Former Michigan Supreme Court Justice Diane Hathaway, a Democrat, has been one of the biggest disgraces in the history of her state’s high court — a body that cannot afford further embarrassment. How Gov. Rick Snyder chooses to replace her will either compound or start to improve the court’s sorry image.
Ms. Hathaway quit her seat last week. She is charged with criminal bank fraud in connection with real-estate transactions she and her husband, who is also a lawyer, made after she was elected to the court in 2008. She allegedly transferred properties to her stepchildren in an effort to hide assets and get a bank to forgive more than $600,000 in debts she owed on a mortgage.
This latest black mark comes after years in which Michigan’s Supreme Court has been criticized by national bar associations and others for being too influenced by money and partisan politics. Last year, two respected judges, one a Republican, one a Democrat, produced a highly praised study of the court, with recommendations for improvement.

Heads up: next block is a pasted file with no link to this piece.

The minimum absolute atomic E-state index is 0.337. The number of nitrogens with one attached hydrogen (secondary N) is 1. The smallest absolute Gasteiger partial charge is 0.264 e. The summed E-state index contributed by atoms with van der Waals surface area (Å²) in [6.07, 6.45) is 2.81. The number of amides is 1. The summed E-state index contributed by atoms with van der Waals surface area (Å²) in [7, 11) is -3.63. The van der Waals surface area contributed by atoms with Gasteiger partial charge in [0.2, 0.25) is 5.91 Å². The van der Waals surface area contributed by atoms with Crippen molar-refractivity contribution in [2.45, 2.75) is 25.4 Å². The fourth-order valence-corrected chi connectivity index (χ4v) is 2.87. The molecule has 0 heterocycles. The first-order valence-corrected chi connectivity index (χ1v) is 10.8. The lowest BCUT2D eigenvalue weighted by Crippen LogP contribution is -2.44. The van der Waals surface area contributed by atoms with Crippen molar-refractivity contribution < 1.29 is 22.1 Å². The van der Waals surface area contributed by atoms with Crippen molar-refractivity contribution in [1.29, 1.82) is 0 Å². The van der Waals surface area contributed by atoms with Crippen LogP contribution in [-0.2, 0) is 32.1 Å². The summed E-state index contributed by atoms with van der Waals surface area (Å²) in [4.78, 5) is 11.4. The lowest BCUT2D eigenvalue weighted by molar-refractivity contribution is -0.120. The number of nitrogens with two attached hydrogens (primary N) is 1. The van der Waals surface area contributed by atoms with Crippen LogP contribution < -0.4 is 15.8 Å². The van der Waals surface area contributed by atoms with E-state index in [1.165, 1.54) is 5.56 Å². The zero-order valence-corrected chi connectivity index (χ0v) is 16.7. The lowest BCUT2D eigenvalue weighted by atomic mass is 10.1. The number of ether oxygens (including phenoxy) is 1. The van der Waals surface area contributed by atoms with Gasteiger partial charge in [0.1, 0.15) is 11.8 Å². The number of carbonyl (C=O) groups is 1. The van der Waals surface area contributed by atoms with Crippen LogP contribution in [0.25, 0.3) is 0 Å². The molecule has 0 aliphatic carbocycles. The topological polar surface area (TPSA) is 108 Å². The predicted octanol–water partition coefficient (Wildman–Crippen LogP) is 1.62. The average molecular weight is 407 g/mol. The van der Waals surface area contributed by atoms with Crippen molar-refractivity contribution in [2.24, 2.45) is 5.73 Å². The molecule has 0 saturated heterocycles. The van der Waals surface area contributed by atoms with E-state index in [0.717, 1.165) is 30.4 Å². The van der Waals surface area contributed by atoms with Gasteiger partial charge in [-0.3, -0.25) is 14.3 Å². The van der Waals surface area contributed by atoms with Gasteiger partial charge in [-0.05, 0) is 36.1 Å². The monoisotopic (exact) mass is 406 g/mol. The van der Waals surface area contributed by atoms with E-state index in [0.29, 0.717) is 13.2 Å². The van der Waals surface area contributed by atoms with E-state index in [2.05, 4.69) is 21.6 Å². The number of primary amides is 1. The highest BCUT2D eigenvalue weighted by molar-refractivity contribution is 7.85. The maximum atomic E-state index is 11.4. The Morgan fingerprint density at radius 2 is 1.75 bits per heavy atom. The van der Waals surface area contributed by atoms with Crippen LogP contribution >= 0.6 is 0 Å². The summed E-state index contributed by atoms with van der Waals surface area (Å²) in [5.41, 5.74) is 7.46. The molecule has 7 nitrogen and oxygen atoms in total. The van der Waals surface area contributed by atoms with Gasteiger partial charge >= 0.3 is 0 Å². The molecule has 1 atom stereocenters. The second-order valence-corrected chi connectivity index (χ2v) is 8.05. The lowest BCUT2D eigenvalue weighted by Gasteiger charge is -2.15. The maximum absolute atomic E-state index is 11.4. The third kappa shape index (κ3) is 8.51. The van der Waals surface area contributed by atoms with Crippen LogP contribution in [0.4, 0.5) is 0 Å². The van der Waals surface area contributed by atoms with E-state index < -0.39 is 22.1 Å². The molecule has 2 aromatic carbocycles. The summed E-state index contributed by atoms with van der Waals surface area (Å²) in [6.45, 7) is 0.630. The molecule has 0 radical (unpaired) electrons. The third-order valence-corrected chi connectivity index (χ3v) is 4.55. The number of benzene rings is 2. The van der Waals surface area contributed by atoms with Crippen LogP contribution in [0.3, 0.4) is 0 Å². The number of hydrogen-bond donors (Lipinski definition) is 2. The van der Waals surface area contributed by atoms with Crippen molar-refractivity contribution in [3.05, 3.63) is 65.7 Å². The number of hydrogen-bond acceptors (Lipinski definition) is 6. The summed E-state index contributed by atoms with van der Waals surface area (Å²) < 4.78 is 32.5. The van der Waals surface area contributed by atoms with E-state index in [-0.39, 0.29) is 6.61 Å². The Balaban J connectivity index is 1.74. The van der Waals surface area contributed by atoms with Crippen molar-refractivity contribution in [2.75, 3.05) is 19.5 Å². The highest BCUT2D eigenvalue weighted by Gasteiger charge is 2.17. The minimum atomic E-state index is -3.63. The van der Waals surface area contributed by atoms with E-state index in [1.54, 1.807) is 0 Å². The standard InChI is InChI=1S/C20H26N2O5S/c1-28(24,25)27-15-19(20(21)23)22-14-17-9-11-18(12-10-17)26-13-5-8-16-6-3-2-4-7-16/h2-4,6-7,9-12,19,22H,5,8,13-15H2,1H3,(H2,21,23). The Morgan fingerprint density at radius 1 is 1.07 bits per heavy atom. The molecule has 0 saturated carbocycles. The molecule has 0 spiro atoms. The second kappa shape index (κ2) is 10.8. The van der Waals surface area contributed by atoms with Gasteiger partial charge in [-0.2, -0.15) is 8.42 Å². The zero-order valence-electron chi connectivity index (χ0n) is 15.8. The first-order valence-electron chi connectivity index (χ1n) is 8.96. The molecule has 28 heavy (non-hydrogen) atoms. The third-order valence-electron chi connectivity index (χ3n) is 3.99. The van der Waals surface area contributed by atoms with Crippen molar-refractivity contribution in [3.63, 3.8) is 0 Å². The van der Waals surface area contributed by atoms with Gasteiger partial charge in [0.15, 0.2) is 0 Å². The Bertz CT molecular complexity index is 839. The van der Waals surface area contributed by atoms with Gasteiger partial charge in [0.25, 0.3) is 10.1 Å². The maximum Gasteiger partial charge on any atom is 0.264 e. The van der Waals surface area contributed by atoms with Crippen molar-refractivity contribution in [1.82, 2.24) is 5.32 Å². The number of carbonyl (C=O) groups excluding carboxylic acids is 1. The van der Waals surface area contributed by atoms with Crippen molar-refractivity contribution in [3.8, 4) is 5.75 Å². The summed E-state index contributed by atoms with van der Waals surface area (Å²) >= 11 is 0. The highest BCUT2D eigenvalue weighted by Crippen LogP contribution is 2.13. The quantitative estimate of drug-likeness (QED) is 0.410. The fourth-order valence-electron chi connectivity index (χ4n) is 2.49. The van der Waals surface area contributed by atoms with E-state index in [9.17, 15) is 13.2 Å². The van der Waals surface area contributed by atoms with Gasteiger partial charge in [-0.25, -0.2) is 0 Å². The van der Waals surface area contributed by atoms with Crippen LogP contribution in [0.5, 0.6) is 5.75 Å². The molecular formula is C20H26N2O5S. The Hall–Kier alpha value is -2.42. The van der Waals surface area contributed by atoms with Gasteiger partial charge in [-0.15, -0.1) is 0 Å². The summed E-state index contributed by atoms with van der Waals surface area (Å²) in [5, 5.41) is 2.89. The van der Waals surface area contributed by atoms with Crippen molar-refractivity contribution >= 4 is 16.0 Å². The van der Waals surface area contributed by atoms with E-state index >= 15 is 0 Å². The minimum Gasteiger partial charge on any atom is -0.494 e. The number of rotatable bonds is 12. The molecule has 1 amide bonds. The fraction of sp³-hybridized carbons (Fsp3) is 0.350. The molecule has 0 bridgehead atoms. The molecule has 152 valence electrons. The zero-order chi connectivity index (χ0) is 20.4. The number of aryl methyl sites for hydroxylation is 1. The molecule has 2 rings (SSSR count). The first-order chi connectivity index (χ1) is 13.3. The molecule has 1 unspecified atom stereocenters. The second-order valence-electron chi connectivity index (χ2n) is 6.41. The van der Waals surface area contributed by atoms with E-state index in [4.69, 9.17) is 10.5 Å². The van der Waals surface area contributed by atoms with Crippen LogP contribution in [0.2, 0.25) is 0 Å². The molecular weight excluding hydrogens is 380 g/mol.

When a justice resigns before the end of his or her term, the Michigan Judicial Task Force proposes creation of a citizens’ advisory board to screen candidates for the post. After public hearings, the board would recommend three to five names to the governor, who would make the appointment.
This recommendation got unanimous support from the bipartisan task force. It also was endorsed by the panel’s honorary chairman, former U.S. Supreme Court Justice Sandra Day O’Connor.
Governor Snyder should immediately convene such a citizens’ board, if for no other reason than to help restore integrity to the state’s highest court. If he instead merely names a Republican judge without consultation, as some of his predecessors have done, he will have made a mockery of his claim to put good government ahead of partisanship.
Republicans will retain a majority on the court however the vacancy is filled, and the reform process likely would propose nominees affiliated with both parties. Mr. Snyder has an opportunity to set a precedent for integrity. Failing to do so would be another high-court disgrace.